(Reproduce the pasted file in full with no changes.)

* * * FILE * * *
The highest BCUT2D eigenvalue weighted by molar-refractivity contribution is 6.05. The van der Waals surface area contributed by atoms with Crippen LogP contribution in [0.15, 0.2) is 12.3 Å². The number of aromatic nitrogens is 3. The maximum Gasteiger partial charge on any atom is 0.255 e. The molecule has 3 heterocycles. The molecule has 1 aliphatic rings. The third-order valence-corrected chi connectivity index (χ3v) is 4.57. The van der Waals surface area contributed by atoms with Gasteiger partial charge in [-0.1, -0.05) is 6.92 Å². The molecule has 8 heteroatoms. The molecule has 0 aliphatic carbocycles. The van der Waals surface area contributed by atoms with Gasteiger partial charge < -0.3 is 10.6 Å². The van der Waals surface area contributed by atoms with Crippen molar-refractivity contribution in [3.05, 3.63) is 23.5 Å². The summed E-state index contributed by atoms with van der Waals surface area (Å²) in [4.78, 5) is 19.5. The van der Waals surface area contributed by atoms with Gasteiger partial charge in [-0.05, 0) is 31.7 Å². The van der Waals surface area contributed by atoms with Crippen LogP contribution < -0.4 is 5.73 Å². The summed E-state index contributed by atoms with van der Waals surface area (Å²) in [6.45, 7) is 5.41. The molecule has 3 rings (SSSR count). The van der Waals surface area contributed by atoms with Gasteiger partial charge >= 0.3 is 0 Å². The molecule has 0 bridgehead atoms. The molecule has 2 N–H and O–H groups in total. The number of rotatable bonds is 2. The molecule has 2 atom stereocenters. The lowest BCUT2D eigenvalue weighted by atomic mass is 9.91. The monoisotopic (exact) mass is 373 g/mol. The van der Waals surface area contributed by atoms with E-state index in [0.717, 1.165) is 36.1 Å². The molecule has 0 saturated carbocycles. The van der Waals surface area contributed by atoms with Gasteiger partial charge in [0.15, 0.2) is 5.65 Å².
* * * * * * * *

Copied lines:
The highest BCUT2D eigenvalue weighted by molar-refractivity contribution is 6.05. The van der Waals surface area contributed by atoms with Crippen LogP contribution in [0.15, 0.2) is 12.3 Å². The number of aromatic nitrogens is 3. The maximum Gasteiger partial charge on any atom is 0.255 e. The molecule has 3 heterocycles. The molecule has 1 aliphatic rings. The third-order valence-corrected chi connectivity index (χ3v) is 4.57. The van der Waals surface area contributed by atoms with Gasteiger partial charge in [-0.1, -0.05) is 6.92 Å². The molecule has 8 heteroatoms. The molecule has 0 aliphatic carbocycles. The van der Waals surface area contributed by atoms with Gasteiger partial charge < -0.3 is 10.6 Å². The van der Waals surface area contributed by atoms with Crippen molar-refractivity contribution in [3.05, 3.63) is 23.5 Å². The summed E-state index contributed by atoms with van der Waals surface area (Å²) in [4.78, 5) is 19.5. The van der Waals surface area contributed by atoms with Gasteiger partial charge in [-0.05, 0) is 31.7 Å². The van der Waals surface area contributed by atoms with Crippen LogP contribution < -0.4 is 5.73 Å². The summed E-state index contributed by atoms with van der Waals surface area (Å²) in [6.45, 7) is 5.41. The molecule has 3 rings (SSSR count). The van der Waals surface area contributed by atoms with Gasteiger partial charge >= 0.3 is 0 Å². The molecule has 0 bridgehead atoms. The molecule has 2 N–H and O–H groups in total. The number of rotatable bonds is 2. The molecule has 2 atom stereocenters. The lowest BCUT2D eigenvalue weighted by atomic mass is 9.91. The monoisotopic (exact) mass is 373 g/mol. The van der Waals surface area contributed by atoms with E-state index in [0.717, 1.165) is 36.1 Å². The molecule has 0 saturated carbocycles. The van der Waals surface area contributed by atoms with Gasteiger partial charge in [0.15, 0.2) is 5.65 Å².